(KMOV.com Sports) -- For nearly 26 years of my life, I have never understood why St. Louis doesn’t have a professional outdoor soccer team -- there’s a rich history and a surprising amount of soccer fans in the Gateway City.
The excitement surrounding this week’s friendly match between Chelsea and Manchester City at Busch Stadium is a reminder of what soccer could become once again in a city most known for baseball.
Every kid, at least in south St. Louis County where I grew up, seemed to play soccer at one time or another. I started in kindergarten and took a hiatus from the sport after eighth grade. Let’s face it, I wasn’t good enough to play in high school.
I enjoyed the sport so much that I picked it back up and joined a coed indoor soccer team, dubbed Hooligans, when I was 19 years old. On a weekly basis, I channel my inner self to think I am like Ambush greats Daryl Doran and Mark Moser. My actual skill tells me otherwise though.
The Hooligans, a team not defined by age, are still together nearly seven years later. There has been little roster change to our team, but more importantly, there has been little change to any of the teams that play against us on Sunday nights at Vetta-Concord.
The players are all the same. The complex’s employees are the same. The love of the game is still the same. The only thing that has changed is the price to play, and even in difficult economic times people still come to play.
I’ve been a part of many beer league softball teams, tried my hand in the bowling circuit and had a quick career as a feared (exaggerated) sand volleyball player. All of those leagues or teams are now non-existent. The passion to play was fun, but the interest never lasted.
That’s the mind-boggling issue with soccer in St. Louis. Although people love to play soccer and continue to play well past their prime, the interest in a professional soccer team is short lived.
I’ve only attended one professional outdoor soccer game. It was to see the St. Louis Athletica, the women’s team that made Soccer Park in Fenton its home. Before I could think about attending another game, the club dissolved after two seasons due to financial troubles.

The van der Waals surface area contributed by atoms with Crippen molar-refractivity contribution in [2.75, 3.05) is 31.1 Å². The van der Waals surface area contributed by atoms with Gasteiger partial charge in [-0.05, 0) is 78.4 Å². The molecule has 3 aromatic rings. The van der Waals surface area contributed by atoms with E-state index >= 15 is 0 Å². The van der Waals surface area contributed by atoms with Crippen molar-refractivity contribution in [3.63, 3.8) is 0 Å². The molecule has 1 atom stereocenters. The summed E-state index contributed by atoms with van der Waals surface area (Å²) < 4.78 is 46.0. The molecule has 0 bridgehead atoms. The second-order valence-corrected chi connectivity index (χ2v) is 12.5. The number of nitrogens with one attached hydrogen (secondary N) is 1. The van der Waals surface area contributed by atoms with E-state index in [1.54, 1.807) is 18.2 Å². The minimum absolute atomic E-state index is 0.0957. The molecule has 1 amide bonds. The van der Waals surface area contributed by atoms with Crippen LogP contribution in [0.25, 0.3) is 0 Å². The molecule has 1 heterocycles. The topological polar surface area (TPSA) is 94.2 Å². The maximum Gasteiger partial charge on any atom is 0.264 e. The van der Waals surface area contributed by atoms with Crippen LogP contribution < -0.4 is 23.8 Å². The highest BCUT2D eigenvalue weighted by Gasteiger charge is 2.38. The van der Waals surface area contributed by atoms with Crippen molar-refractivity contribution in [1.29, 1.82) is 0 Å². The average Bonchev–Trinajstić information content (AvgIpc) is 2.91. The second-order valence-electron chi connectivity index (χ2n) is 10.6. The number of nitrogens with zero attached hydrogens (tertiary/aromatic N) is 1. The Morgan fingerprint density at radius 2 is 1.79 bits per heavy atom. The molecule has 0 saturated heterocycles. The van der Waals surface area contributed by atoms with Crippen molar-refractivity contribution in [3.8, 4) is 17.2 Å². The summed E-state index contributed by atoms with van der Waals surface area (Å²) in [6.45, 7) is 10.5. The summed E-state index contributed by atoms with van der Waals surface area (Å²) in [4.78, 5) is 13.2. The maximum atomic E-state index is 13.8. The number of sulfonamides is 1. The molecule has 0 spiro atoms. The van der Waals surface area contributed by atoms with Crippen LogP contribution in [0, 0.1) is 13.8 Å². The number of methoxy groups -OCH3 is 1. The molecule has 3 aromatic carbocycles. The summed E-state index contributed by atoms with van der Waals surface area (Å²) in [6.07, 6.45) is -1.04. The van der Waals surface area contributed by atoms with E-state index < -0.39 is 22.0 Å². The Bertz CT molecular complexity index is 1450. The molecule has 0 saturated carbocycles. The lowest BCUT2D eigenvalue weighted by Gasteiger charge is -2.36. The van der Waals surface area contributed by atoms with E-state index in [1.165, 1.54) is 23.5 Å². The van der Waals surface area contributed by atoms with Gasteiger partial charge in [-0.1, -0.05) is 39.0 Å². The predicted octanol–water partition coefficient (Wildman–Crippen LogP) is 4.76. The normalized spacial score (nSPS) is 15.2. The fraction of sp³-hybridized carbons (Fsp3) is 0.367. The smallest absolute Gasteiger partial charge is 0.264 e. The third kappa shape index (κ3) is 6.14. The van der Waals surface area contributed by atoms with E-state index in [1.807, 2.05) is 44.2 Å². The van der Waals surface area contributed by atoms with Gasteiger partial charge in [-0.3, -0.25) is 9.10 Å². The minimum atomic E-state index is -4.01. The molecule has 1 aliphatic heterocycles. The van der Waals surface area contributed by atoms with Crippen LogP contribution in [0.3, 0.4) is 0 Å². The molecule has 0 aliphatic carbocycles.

It would be the same story for AC St. Louis after one season in 2010.
As these teams crumbled faster than they were formed, St. Louis has lost out on obtaining an MLS team. It has been the only professional league in the United States to keep its head afloat since being formed in 1993. The league will have its 20th team, New York City FC, join in 2015.
There are two main reasons the MLS has not made St. Louis a destination for a team: inconsistent fan support and no sufficient stadium.
If these other professional clubs in St. Louis haven’t been able to stick around for at least three seasons, what makes people think an MLS club would be able to?
Where would this MLS team play? Soccer Park is too small, and the St. Louis Cardinals probably wouldn’t want to share Busch Stadium full-time with another team. There is always the large abandoned Chrysler plant lot next to Soccer Park, but that would require a lot of money. Would the taxpayers be willing to pay for a stadium to house a team that isn’t established already?
It’s a mystery as to why professional soccer, once thriving in St. Louis in the 20th century, can’t make its home here. At least for a couple of nights this week St. Louis will be entertained by some of the greatest athletes who will take the field at Busch Stadium on Wednesday and Thursday.
St. Louis may never become the home of a team like Chelsea or Manchester City, but it’s time the soccer revival sweeps the city into obtaining and, most importantly, keeping a professional team where the sport’s history might be the richest in the United States.